In a previous study using adult rats and pigs, a novel subpial vector delivery technique was developed8. Using this approach, highly potent and multi-segmental transgene expression was demonstrated after a single-bolus subpial AAV9 delivery. Intense GFP expression was consistently seen in neurons, glial cells, and descending/ascending axons through the injected spinal segments. This study demonstrated for the first time that the pia mater represents the primary barrier limiting effective AAV9 diffusion into the spinal parenchyma from the intrathecal space. While this previously developed technique and subpial injection device is relatively easy to use in large rodents (like rats) or adult pigs, the system is not suitable for use in small animals, such as adult mice. Because of the high number of available transgenic mouse models of a variety of neurodegenerative disorders, there is a clear need for the development of an effective spinal-parenchymal vector delivery technique in mice. The availability of such a technique would permit the study of the effect of specific gene silencing (e.g., using shRNA) or upregulation using cell-non-specific (e.g., cytomegalovirus-CMV or Ubiquitin) or cell-specific (e.g., synapsin or glial fibrillary acidic protein (GFAP)) promoters during early postnatal development or under diseased conditions.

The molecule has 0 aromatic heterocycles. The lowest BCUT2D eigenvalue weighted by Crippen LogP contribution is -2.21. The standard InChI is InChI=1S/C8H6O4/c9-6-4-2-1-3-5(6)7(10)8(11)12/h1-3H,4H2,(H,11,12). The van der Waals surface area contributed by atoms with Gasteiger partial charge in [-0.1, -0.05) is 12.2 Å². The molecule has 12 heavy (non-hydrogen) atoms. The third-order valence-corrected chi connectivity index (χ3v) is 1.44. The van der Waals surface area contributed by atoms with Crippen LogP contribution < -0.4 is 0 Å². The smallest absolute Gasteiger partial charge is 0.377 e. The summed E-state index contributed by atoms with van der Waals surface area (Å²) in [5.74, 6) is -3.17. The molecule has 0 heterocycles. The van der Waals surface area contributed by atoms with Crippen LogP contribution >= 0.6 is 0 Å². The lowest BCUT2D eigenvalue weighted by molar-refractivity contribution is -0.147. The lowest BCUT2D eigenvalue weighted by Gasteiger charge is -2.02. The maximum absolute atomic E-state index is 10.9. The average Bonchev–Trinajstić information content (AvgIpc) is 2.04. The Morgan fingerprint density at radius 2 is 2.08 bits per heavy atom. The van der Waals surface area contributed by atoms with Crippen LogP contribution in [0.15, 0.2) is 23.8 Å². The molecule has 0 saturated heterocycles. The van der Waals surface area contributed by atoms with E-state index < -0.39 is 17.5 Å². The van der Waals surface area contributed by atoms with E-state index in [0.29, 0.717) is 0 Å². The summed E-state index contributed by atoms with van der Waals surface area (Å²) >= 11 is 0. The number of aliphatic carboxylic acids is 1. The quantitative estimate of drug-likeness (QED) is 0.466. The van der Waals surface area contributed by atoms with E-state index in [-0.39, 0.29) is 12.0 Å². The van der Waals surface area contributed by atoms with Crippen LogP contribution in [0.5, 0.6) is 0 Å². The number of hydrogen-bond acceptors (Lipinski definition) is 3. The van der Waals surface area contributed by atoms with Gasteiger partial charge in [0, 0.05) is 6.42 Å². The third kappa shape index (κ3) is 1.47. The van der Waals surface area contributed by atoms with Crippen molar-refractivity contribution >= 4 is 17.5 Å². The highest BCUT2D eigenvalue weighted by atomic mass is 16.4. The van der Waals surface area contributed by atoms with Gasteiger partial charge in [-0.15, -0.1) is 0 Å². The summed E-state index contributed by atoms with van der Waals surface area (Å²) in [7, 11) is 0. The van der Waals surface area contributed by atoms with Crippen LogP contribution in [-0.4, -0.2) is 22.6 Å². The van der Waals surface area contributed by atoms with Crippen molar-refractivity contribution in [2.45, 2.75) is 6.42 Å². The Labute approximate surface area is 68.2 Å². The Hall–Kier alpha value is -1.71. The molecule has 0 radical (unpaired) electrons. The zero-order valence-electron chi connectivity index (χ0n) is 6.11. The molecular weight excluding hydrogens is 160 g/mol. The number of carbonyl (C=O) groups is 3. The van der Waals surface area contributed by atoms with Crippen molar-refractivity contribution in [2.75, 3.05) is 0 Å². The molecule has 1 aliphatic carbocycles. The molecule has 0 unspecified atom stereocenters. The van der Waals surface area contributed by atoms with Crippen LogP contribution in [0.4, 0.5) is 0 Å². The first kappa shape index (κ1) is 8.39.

Accordingly, in the present study, we have developed and validated a miniature subpial vector delivery system that can effectively be used in adult mice. Similarly, as in previous rat and pig studies, this work demonstrates potent transgene expression throughout the spinal parenchyma after a single-bolus subpial AAV9 delivery in mice. The simplicity of this approach, the very good tolerability of injected mice to subpial AAV9 delivery, and the high potency of transgene expression in the spinal parenchyma suggest that this technique can effectively be implemented in any laboratory setting and used in experiments targeting spinal gene expression.
These studies were carried out under a protocol approved by the Institutional Animal Care and Use Committee of the University of California, San Diego and were in compliance with the Association for Assessment of Laboratory Animal Care guidelines for animal use. All studies were performed in such a manner as to minimize group size and animal suffering.
1. General Animal and Surgical Preparation
- Before starting the surgical procedure, thaw the virus (AAV9-UBI-GFP; 5 µL aliquots)8. Prepare a 5% dextran (10,000 MW) solution by mixing dextran powder in distilled water. Mix the virus solution with 5% dextran solution 1:1 to a final dextran concentration of 2.5%.
- Store the virus solution on ice (4 °C).
- Use adult C57BL/6J mice (male and female, 20-30 g). Anesthetize the mice using 5% isoflurane (in O2, 1 L/min) and maintain them at 2-3% inhaled isoflurane (in O2, 1 L/min) by nose cone during surgery, depending on the breathing rate and paw pinch response.
- Shave the back of the animals with shaving clippers and clean the skin with 2% chlorhexidine.
- In chronic recovery studies follow a strict sterile technique.
- If lumbar subpial injections are to be performed, cut the skin overlaying the Th8-L1 vertebrae with a scalpel and detach the paravertebral muscle from Th10-12 spinal vertebrae using scissors.